1. Alan has completed the new Pain Recovery Program. To read or share it, use this updated link: https://www.tmswiki.org/forum/painrecovery/
    Dismiss Notice

A new diagnosis

Discussion in 'Support Subforum' started by westb, May 19, 2019.

  1. westb

    westb Well known member

    I've been around here for a while as I sought to deal with what I thought was IBS (constipation, bloating, gas), and, after an endoscopy a few years back that came up clear, this was confirmed by the doctors. I've always been open to the mind/body theories so I have had no resistance to following the approaches set out by Dr Sarno and others. Last February the symptoms changed to ongoing diarrhea and bloating, which was extremely alarming and has made it difficult to function, indeed on some days to leave the house, and that's when the alarm bells started ringing in my head.

    I had a colonoscopy two days ago and have now been given the diagnosis of diverticular disease/diverticulosis. I'm thankful that nothing more worrying was found. So I'm taking stock again. I'll be seeing my GP at some point to discuss the way forward, but as I understand it many older people such as myself (I'll be 70 in a few days time) develop diverticular pouches in the colon and go to their graves completely asymptomatic. So even though there is a physical reason for my symptoms, I believe that there is reason enough to continue the mind/body work that I have been doing for the past couple of years (I'm currently following Nicole Sachs' protocol). I fit the TMS personality type to a T and I know that stress and anxiety and the "fight or flight' reflex can wreat havoc on the gut.

    In addition have a history of disorded eating and food binging when I was younger as a way of dealing withe stress, so the poor old digestive system has taken a battering over the years. I now consciously choose to eat healthily, though with the diarrhea the temptation is not to eat as much (for obvious reasons!) but I have been advised by my GP that I have to keep up my normal food intake as the body needs the nutrients more than ever now.

    It feels as if I'm starting a new chapter here. It's a question of managing the symptoms rather than fixing the problem as you can't make the diverticular pouches go away, aside from bowel surgery which I would like to avoid if possible, and anyway I'm not at the stage where that would be recommended. I really hope that with patience and persistence, and at the right time, the symptoms will at least die down and enable me to live a reasonable life for the rest of my time here.

    If anyone has any thoughts, or experience, I'd love to hear it.
  2. Time2be

    Time2be Well known member

    Hi Westb! Isn’t it good that you now know more about what causes your symptoms? I find that rather empowering. It seems we are in the same boat, although not with the same symptoms or diseases. I absolutely agree that a structural disease and TMS can go hand in hand. It is not an either or.
    The diverticulitis is something that happens often with age, but also men in all ages seem to have it more often. And you still can have IBS and diverticulitis. My father has. He had surgery (at the age of 84). He is doing well now and watches his diet. You can look the diet up on the internet or maybe doctors have also told you about it (no seeds and nothing bloating e.g.). And I also have a friend who had been diagnosed with it in the age of 56. He also had surgery and he also needs to watch his diet. Besides that he thinks that lesser stress etc. helps him a lot. My father had an emergency surgery, the inflammation was very bad. And my friend has these pouches in the whole colon and they just removed the worst part where it threatened to close the colon. These are more drastic cases. I think most patients can avoid surgery with keeping a good diet.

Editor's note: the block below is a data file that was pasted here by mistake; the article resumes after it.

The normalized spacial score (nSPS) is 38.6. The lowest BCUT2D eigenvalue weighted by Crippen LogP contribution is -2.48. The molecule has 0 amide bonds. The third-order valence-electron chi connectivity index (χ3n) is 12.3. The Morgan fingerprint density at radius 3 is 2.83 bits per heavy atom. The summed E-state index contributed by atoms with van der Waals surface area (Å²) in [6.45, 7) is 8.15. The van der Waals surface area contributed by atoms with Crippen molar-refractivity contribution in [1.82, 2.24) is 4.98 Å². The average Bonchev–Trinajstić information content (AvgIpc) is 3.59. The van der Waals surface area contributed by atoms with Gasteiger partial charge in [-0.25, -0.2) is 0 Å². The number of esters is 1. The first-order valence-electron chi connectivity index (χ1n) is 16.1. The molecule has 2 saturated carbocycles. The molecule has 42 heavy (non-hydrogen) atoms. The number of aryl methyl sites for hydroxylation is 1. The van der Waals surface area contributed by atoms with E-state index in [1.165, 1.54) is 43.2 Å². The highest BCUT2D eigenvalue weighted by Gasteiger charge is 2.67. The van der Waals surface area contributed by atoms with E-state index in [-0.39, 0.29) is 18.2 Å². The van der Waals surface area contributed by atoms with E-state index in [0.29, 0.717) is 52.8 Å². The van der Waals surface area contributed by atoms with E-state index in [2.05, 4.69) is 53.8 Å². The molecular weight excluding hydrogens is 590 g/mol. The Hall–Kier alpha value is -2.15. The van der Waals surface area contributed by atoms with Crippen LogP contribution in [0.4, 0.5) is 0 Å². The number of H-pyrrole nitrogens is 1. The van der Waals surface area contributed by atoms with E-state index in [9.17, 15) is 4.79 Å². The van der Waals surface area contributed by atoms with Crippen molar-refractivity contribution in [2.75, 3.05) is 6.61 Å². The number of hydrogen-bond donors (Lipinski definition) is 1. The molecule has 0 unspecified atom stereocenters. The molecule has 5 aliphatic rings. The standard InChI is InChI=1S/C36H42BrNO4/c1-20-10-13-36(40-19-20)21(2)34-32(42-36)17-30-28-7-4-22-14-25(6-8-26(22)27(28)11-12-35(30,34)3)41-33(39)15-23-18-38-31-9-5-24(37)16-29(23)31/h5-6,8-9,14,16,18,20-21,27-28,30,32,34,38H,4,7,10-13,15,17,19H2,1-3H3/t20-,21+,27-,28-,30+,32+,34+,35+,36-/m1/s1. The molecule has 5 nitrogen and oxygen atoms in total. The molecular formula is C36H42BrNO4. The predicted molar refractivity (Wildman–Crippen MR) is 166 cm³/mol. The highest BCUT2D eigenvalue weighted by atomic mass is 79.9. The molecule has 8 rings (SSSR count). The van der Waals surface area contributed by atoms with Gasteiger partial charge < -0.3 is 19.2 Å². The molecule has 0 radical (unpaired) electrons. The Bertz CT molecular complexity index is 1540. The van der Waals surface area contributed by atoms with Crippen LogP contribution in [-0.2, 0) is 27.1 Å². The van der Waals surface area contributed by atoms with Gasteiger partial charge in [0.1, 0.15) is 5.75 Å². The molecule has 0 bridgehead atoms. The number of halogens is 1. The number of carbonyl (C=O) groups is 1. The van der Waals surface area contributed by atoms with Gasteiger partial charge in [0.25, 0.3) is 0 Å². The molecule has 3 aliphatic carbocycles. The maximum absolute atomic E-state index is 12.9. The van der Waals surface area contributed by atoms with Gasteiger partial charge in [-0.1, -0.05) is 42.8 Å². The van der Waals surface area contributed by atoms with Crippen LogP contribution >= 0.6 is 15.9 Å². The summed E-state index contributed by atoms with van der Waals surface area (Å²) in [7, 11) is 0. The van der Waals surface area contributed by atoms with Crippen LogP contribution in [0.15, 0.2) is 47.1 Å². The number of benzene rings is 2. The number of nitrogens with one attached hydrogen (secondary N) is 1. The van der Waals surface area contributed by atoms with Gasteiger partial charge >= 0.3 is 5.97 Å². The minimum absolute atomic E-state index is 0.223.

So, in a way these are good news ... now you can much better control the symptoms.
    westb likes this.
  3. westb

    westb Well known member

    Thanks @Time2be for the support. Yes, I'm just coming to terms with the new information, but it is so clear how much the mind and body are linked in conditions such as this, and how big a part stress plays. So I'll definitely be continuing with the work that I'm already doing, digging deep into unresolved issues, while soothing and aiming to calm down that old "fight or flight" reflex.

    I do hope you are able to make progress now with your bladder issues?
  4. Time2be

    Time2be Well known member

    Thanks for asking WestB, well it’s still a bumpy road. I’ll take antibiotics, now the third time for two weeks. I have no adverse side effects and there are now less bacteria. I have to avoid mast cell triggers (liberators), which is easy to do at home, it is a it an ordeal when eating out. Yes, overall it’s getting better. But slowly.
    I think you said something very important: the fight and flight mode is still alive and that is in itself a challenge. I try to tell me that I am alright, will be alright. However, I am sometimes doubtful, I have experienced so much with these symptoms that I sometimes cannot believe that they will go away.
    In your case: with diet and calmness you can have a wonderful life. If you think digging deeper into unresolved issues is helpful, then you should do it. But, sometimes the issues are just what they are, issues. And nothing can be done about them. Regrets or anger will not change anything. I have my issues and I think I start to accept that they are part of me. I will not remove them. It’s like grief about the death of a loved person, the grief will never totally go away. But it becomes liveable, maybe even productive as a reminder about the beauty of life.
    Well, just some reflections ...

Share This Page